‘Who really reads us?’ Notes from California Cover Image

‘Who really reads us?’ Notes from California
‘Who really reads us?’ Notes from California

Author(s): Jannika Bock
Subject(s): Essay|Book Review |Scientific Life, Conference Report
Published by: Wydawnictwo Uniwersytetu Śląskiego

Summary/Abstract: ‘Can we hear them now?’ asked Jim Hicks at the 2006 Annual Meeting of the American Studies Association in Oakland, CA. More than 1,500 scholars came together to discuss ‘The United States from Inside and Out: Transnational American Studies’. Since 2003, Hicks has been putting transnational American Studies into (teaching) practice: at Smith College he directs the one year ‘Diploma in American Studies’ program, which is only open to international graduate students and fosters a scholarly exchange across borders, disciplines and cultures.In Oakland, few people heard Hicks speak: he presented his excellent paper on the hollowness of some practices of transnational American Studies on Sunday morning, a slot notorious for tiny audiences. Less than one percent of the registered conference attendees joined Hicks for the workshop on Transnational Pedagogies. In his paper, Hicks repeatedly challenged his audience by asking if voices from international academia are sufficiently heard within the United States. He referred to the voices of non-American Americanists. Voices like mine. And like those of many members of IASA. In this short position paper, I’d like to take up Hicks’s inquiry and relate it to the theme of the current issue of RIAS: the question of language, which is so central to transnational American Studies.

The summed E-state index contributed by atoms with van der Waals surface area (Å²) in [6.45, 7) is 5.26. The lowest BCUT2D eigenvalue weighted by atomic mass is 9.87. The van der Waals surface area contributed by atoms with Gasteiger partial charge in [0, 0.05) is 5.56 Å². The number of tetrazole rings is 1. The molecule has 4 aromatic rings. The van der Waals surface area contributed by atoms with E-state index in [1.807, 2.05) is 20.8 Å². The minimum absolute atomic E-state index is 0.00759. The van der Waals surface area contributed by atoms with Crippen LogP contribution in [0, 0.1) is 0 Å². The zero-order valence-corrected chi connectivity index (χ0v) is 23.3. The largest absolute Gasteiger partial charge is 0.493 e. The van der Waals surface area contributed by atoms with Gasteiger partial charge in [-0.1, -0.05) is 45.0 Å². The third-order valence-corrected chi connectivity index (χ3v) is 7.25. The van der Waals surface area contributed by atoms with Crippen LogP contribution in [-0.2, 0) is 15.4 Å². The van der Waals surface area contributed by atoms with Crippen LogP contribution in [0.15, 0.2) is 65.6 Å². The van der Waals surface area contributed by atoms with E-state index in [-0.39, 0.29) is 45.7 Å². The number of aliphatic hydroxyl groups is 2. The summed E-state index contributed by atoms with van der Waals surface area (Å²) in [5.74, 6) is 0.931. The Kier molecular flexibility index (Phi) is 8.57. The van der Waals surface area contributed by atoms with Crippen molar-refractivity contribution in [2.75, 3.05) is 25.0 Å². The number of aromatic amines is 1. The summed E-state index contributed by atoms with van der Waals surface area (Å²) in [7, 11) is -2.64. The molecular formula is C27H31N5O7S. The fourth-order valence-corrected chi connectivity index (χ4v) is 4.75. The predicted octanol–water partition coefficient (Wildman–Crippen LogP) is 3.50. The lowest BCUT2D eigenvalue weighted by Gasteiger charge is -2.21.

• Issue Year: 2/2006
  • Issue No: 1
  • Page Range: 36-40
  • Page Count: 5
  • Language: English